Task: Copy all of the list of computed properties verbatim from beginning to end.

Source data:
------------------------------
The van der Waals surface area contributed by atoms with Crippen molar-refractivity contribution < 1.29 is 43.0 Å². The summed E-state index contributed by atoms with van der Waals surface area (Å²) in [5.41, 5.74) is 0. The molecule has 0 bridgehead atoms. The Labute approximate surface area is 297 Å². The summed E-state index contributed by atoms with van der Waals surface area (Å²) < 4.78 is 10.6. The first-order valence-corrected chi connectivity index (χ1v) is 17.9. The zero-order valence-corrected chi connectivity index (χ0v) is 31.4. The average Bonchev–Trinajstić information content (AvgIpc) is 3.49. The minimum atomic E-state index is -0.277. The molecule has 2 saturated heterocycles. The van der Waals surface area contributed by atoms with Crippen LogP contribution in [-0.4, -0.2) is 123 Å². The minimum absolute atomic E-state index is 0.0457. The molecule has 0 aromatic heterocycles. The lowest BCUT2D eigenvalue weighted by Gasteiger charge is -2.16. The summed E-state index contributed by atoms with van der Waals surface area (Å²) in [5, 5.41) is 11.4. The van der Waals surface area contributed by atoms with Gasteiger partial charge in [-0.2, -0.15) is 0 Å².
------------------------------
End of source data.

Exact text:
The van der Waals surface area contributed by atoms with Crippen molar-refractivity contribution < 1.29 is 43.0 Å². The summed E-state index contributed by atoms with van der Waals surface area (Å²) in [5.41, 5.74) is 0. The molecule has 0 bridgehead atoms. The Labute approximate surface area is 297 Å². The summed E-state index contributed by atoms with van der Waals surface area (Å²) < 4.78 is 10.6. The first-order valence-corrected chi connectivity index (χ1v) is 17.9. The zero-order valence-corrected chi connectivity index (χ0v) is 31.4. The average Bonchev–Trinajstić information content (AvgIpc) is 3.49. The minimum atomic E-state index is -0.277. The molecule has 2 saturated heterocycles. The van der Waals surface area contributed by atoms with Crippen LogP contribution in [-0.4, -0.2) is 123 Å². The minimum absolute atomic E-state index is 0.0457. The molecule has 0 aromatic heterocycles. The lowest BCUT2D eigenvalue weighted by Gasteiger charge is -2.16. The summed E-state index contributed by atoms with van der Waals surface area (Å²) in [5, 5.41) is 11.4. The van der Waals surface area contributed by atoms with Gasteiger partial charge in [-0.2, -0.15) is 0 Å².